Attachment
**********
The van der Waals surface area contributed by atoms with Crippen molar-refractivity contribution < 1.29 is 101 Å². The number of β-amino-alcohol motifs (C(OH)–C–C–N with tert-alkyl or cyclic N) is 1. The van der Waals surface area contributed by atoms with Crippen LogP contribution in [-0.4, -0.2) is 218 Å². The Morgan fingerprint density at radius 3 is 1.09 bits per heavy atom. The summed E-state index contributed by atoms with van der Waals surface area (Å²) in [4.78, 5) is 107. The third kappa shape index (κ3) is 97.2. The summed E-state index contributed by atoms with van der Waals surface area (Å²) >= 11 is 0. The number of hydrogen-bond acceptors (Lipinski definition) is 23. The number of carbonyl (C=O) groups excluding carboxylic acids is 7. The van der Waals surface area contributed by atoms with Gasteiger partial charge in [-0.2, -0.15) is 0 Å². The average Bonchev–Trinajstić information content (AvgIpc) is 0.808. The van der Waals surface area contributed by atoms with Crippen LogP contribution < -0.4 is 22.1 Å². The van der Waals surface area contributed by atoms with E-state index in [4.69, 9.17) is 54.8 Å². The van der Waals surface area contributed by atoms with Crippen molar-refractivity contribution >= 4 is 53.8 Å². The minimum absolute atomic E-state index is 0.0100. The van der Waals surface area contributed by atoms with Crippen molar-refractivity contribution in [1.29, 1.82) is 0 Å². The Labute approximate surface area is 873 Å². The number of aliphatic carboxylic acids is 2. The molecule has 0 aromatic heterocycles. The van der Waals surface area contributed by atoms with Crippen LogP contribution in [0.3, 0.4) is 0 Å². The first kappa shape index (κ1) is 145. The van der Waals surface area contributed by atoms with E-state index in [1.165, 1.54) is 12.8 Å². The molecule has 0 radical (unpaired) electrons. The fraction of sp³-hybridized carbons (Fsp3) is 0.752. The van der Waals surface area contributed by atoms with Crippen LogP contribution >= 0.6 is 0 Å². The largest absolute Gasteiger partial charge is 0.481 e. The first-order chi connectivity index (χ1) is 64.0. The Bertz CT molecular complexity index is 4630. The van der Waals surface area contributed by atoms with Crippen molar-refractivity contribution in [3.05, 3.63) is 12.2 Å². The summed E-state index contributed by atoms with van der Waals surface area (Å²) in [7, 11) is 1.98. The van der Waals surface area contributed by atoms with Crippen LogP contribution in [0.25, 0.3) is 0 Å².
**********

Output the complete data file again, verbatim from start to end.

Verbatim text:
The van der Waals surface area contributed by atoms with Crippen molar-refractivity contribution < 1.29 is 101 Å². The number of β-amino-alcohol motifs (C(OH)–C–C–N with tert-alkyl or cyclic N) is 1. The van der Waals surface area contributed by atoms with Crippen LogP contribution in [-0.4, -0.2) is 218 Å². The Morgan fingerprint density at radius 3 is 1.09 bits per heavy atom. The summed E-state index contributed by atoms with van der Waals surface area (Å²) in [4.78, 5) is 107. The third kappa shape index (κ3) is 97.2. The summed E-state index contributed by atoms with van der Waals surface area (Å²) >= 11 is 0. The number of hydrogen-bond acceptors (Lipinski definition) is 23. The number of carbonyl (C=O) groups excluding carboxylic acids is 7. The van der Waals surface area contributed by atoms with Gasteiger partial charge in [-0.2, -0.15) is 0 Å². The average Bonchev–Trinajstić information content (AvgIpc) is 0.808. The van der Waals surface area contributed by atoms with Crippen LogP contribution < -0.4 is 22.1 Å². The van der Waals surface area contributed by atoms with E-state index in [4.69, 9.17) is 54.8 Å². The van der Waals surface area contributed by atoms with Crippen molar-refractivity contribution >= 4 is 53.8 Å². The minimum absolute atomic E-state index is 0.0100. The van der Waals surface area contributed by atoms with Crippen molar-refractivity contribution in [1.29, 1.82) is 0 Å². The Labute approximate surface area is 873 Å². The number of aliphatic carboxylic acids is 2. The molecule has 0 aromatic heterocycles. The van der Waals surface area contributed by atoms with Crippen LogP contribution in [0.3, 0.4) is 0 Å². The first kappa shape index (κ1) is 145. The van der Waals surface area contributed by atoms with E-state index in [1.165, 1.54) is 12.8 Å². The molecule has 0 radical (unpaired) electrons. The fraction of sp³-hybridized carbons (Fsp3) is 0.752. The van der Waals surface area contributed by atoms with Crippen LogP contribution >= 0.6 is 0 Å². The largest absolute Gasteiger partial charge is 0.481 e. The first-order chi connectivity index (χ1) is 64.0. The Bertz CT molecular complexity index is 4630. The van der Waals surface area contributed by atoms with Crippen molar-refractivity contribution in [3.05, 3.63) is 12.2 Å². The summed E-state index contributed by atoms with van der Waals surface area (Å²) in [7, 11) is 1.98. The van der Waals surface area contributed by atoms with Crippen LogP contribution in [0.25, 0.3) is 0 Å².